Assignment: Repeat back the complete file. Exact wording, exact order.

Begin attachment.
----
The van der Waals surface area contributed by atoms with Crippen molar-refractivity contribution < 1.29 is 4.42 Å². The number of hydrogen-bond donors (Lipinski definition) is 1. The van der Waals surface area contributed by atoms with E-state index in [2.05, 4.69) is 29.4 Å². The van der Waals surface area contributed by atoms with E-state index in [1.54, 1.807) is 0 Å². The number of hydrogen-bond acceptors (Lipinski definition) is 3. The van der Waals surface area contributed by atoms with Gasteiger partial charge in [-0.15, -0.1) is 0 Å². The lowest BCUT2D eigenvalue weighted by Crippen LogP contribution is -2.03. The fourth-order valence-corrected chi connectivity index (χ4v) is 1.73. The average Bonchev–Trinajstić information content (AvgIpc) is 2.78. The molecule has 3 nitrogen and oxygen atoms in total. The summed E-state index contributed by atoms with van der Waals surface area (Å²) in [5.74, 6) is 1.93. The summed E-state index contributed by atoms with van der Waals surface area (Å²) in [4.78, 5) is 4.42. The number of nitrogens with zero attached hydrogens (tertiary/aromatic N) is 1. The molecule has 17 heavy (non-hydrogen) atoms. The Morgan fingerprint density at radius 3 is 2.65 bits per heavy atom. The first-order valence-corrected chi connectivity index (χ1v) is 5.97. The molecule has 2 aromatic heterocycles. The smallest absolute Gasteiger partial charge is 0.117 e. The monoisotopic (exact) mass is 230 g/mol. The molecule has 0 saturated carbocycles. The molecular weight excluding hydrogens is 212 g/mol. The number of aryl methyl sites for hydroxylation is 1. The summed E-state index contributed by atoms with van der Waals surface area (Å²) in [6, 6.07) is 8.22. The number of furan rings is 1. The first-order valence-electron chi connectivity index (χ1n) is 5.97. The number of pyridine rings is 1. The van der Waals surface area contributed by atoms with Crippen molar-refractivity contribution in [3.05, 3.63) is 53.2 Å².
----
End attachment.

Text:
The van der Waals surface area contributed by atoms with Crippen molar-refractivity contribution < 1.29 is 4.42 Å². The number of hydrogen-bond donors (Lipinski definition) is 1. The van der Waals surface area contributed by atoms with E-state index in [2.05, 4.69) is 29.4 Å². The van der Waals surface area contributed by atoms with E-state index in [1.54, 1.807) is 0 Å². The number of hydrogen-bond acceptors (Lipinski definition) is 3. The van der Waals surface area contributed by atoms with Gasteiger partial charge in [-0.15, -0.1) is 0 Å². The lowest BCUT2D eigenvalue weighted by Crippen LogP contribution is -2.03. The fourth-order valence-corrected chi connectivity index (χ4v) is 1.73. The average Bonchev–Trinajstić information content (AvgIpc) is 2.78. The molecule has 3 nitrogen and oxygen atoms in total. The summed E-state index contributed by atoms with van der Waals surface area (Å²) in [5.74, 6) is 1.93. The summed E-state index contributed by atoms with van der Waals surface area (Å²) in [4.78, 5) is 4.42. The number of nitrogens with zero attached hydrogens (tertiary/aromatic N) is 1. The molecule has 17 heavy (non-hydrogen) atoms. The Morgan fingerprint density at radius 3 is 2.65 bits per heavy atom. The first-order valence-corrected chi connectivity index (χ1v) is 5.97. The molecule has 2 aromatic heterocycles. The smallest absolute Gasteiger partial charge is 0.117 e. The monoisotopic (exact) mass is 230 g/mol. The molecule has 0 saturated carbocycles. The molecular weight excluding hydrogens is 212 g/mol. The number of aryl methyl sites for hydroxylation is 1. The summed E-state index contributed by atoms with van der Waals surface area (Å²) in [6, 6.07) is 8.22. The number of furan rings is 1. The first-order valence-electron chi connectivity index (χ1n) is 5.97. The number of pyridine rings is 1. The van der Waals surface area contributed by atoms with Crippen molar-refractivity contribution in [3.05, 3.63) is 53.2 Å².